Canary in the coal mine

Why has the idea of publicly funded higher education crumbled so quickly in England? James Vernon explores the origins of an academic culture that has internalised market rationalities and traces the concept of education as a personal investment back to the playing fields of Eton

December 1, 2011

Credit: Getty

Never before has the idea of the university been so feverishly debated in England, and for good reason. The restructuring of the country's higher education sector around a student-debt-financed, fee-driven model is a fundamental recasting of the university's place and purpose in society. But this process did not begin with the government's higher education White Paper or even with the Browne Report that laid the ground for it. And neither is it confined to the UK.

The neoliberal transformation of higher education is a global phenomenon. In the Americas, Europe, Russia and its former colonies, the Middle East, Africa, South Asia and Australasia, higher education is being rebranded as a private investment and the university repurposed to generate profit and economic growth. As a consequence, academics and students are confronting very similar conditions across the world: the escalation of fees and student debt, the expansion of management and administrative systems for measuring the efficiency of services, the quest for a plethora of new types of fee-paying consumers, and the casualisation of academic labour.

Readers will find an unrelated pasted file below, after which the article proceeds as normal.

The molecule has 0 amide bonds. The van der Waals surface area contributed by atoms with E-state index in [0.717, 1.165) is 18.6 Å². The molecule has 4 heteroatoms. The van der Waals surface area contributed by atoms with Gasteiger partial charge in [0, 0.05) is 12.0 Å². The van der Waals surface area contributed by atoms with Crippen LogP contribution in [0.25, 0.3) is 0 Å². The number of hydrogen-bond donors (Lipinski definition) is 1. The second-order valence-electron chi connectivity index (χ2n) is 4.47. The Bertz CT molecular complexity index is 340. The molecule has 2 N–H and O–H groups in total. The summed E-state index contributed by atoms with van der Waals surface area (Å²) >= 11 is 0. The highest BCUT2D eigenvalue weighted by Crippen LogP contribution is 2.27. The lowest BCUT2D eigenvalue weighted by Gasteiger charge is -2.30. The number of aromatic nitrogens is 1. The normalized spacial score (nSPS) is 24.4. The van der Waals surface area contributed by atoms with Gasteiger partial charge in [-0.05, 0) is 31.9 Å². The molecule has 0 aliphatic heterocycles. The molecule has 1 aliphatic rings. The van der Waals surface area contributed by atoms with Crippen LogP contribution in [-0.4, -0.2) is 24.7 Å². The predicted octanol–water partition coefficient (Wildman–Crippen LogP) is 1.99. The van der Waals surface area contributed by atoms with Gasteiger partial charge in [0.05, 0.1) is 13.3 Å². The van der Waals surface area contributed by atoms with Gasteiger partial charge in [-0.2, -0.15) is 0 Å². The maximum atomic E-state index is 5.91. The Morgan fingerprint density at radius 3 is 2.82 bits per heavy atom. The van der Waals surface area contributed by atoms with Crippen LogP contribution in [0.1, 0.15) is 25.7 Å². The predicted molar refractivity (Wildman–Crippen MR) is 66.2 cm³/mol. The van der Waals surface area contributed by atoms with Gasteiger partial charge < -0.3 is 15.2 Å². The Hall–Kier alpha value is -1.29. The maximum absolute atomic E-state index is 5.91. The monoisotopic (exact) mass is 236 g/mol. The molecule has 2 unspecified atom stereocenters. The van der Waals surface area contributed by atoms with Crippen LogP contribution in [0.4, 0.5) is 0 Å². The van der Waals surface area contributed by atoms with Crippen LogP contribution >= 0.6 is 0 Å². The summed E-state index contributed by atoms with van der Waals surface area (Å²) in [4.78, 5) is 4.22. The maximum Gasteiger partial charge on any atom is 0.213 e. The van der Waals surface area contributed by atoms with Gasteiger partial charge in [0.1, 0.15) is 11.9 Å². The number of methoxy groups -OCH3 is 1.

Nonetheless, England's university system - which Howard Hotson has shown to be the best publicly funded system in the world - has been privatised further and faster than anywhere else. Despite the many exposés of the flawed rationales, contradictory mechanisms and indecent haste of this process, no one has yet asked why it has happened in England. Remarkably, the story of how English universities became the canaries in the coal mine has gone largely untold.

That story begins with the Robbins Report of 1963, which is often assumed to have ushered in the golden age of the publicly funded university. The year after the Conservative government convened the Robbins commission in 1961, there were just 118,000 undergraduates (4 per cent of their age cohort) attending 31 universities. This was a considerable advance on the mere 50,000 students (1.7 per cent of their age group) who went to university in 1938, and it was made possible by the scholarships provided through the Education Act of 1944 as well as a trickle of new campuses at Nottingham, Southampton, Hull, Exeter, Leicester and Keele. Nonetheless, by 1963, fewer than one in 100 working-class children made it to university. The 8 per cent of young people who were privately educated accounted for just under 40 per cent of university places.